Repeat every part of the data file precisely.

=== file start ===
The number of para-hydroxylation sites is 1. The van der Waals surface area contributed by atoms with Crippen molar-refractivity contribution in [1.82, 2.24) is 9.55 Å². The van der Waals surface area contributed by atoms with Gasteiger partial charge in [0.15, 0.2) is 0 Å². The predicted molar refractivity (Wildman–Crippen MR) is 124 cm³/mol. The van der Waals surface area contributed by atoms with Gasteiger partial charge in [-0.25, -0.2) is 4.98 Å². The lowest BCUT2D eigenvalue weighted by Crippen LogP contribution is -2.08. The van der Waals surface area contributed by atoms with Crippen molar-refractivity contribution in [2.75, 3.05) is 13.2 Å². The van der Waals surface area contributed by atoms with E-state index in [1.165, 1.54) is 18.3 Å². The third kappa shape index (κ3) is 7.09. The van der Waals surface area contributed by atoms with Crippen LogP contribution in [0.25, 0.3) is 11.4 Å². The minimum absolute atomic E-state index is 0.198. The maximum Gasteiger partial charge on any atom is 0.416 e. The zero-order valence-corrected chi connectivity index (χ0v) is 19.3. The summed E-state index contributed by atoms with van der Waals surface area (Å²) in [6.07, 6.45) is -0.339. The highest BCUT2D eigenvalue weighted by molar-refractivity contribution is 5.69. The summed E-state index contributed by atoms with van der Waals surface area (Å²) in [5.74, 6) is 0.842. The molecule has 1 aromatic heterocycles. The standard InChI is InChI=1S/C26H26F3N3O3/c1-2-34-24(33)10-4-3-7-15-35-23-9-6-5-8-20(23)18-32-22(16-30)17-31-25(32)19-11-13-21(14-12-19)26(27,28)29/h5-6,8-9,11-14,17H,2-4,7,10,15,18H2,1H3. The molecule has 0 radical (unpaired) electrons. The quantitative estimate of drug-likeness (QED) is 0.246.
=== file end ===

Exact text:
The number of para-hydroxylation sites is 1. The van der Waals surface area contributed by atoms with Crippen molar-refractivity contribution in [1.82, 2.24) is 9.55 Å². The van der Waals surface area contributed by atoms with Gasteiger partial charge in [0.15, 0.2) is 0 Å². The predicted molar refractivity (Wildman–Crippen MR) is 124 cm³/mol. The van der Waals surface area contributed by atoms with Gasteiger partial charge in [-0.25, -0.2) is 4.98 Å². The lowest BCUT2D eigenvalue weighted by Crippen LogP contribution is -2.08. The van der Waals surface area contributed by atoms with Crippen molar-refractivity contribution in [2.75, 3.05) is 13.2 Å². The van der Waals surface area contributed by atoms with E-state index in [1.165, 1.54) is 18.3 Å². The third kappa shape index (κ3) is 7.09. The van der Waals surface area contributed by atoms with Crippen LogP contribution in [0.25, 0.3) is 11.4 Å². The minimum absolute atomic E-state index is 0.198. The maximum Gasteiger partial charge on any atom is 0.416 e. The zero-order valence-corrected chi connectivity index (χ0v) is 19.3. The summed E-state index contributed by atoms with van der Waals surface area (Å²) in [6.07, 6.45) is -0.339. The highest BCUT2D eigenvalue weighted by molar-refractivity contribution is 5.69. The summed E-state index contributed by atoms with van der Waals surface area (Å²) in [5.74, 6) is 0.842. The molecule has 1 aromatic heterocycles. The standard InChI is InChI=1S/C26H26F3N3O3/c1-2-34-24(33)10-4-3-7-15-35-23-9-6-5-8-20(23)18-32-22(16-30)17-31-25(32)19-11-13-21(14-12-19)26(27,28)29/h5-6,8-9,11-14,17H,2-4,7,10,15,18H2,1H3. The molecule has 0 radical (unpaired) electrons. The quantitative estimate of drug-likeness (QED) is 0.246.